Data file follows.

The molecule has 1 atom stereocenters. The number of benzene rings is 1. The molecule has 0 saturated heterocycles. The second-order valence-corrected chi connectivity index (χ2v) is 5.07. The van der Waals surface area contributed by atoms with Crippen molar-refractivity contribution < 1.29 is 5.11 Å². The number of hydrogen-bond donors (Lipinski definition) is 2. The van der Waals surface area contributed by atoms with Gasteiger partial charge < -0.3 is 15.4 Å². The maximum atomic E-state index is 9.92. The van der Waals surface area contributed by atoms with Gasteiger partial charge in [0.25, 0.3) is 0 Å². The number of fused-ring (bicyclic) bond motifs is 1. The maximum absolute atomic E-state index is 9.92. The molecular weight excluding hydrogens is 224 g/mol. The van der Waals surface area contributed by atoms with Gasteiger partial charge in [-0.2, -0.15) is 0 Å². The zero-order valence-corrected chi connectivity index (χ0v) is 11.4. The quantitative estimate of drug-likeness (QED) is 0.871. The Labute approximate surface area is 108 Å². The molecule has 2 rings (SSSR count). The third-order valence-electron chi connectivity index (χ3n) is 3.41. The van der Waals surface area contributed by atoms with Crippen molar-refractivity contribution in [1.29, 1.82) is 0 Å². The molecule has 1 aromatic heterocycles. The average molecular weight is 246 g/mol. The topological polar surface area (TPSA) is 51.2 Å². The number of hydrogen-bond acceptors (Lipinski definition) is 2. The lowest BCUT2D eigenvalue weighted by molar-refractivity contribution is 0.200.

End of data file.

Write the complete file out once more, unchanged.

The molecule has 1 atom stereocenters. The number of benzene rings is 1. The molecule has 0 saturated heterocycles. The second-order valence-corrected chi connectivity index (χ2v) is 5.07. The van der Waals surface area contributed by atoms with Crippen molar-refractivity contribution < 1.29 is 5.11 Å². The number of hydrogen-bond donors (Lipinski definition) is 2. The van der Waals surface area contributed by atoms with Gasteiger partial charge < -0.3 is 15.4 Å². The maximum atomic E-state index is 9.92. The van der Waals surface area contributed by atoms with Gasteiger partial charge in [0.25, 0.3) is 0 Å². The number of fused-ring (bicyclic) bond motifs is 1. The maximum absolute atomic E-state index is 9.92. The molecular weight excluding hydrogens is 224 g/mol. The van der Waals surface area contributed by atoms with Gasteiger partial charge in [-0.2, -0.15) is 0 Å². The zero-order valence-corrected chi connectivity index (χ0v) is 11.4. The quantitative estimate of drug-likeness (QED) is 0.871. The Labute approximate surface area is 108 Å². The molecule has 2 rings (SSSR count). The third-order valence-electron chi connectivity index (χ3n) is 3.41. The van der Waals surface area contributed by atoms with Crippen molar-refractivity contribution in [1.29, 1.82) is 0 Å². The molecule has 1 aromatic heterocycles. The average molecular weight is 246 g/mol. The topological polar surface area (TPSA) is 51.2 Å². The number of hydrogen-bond acceptors (Lipinski definition) is 2. The lowest BCUT2D eigenvalue weighted by molar-refractivity contribution is 0.200.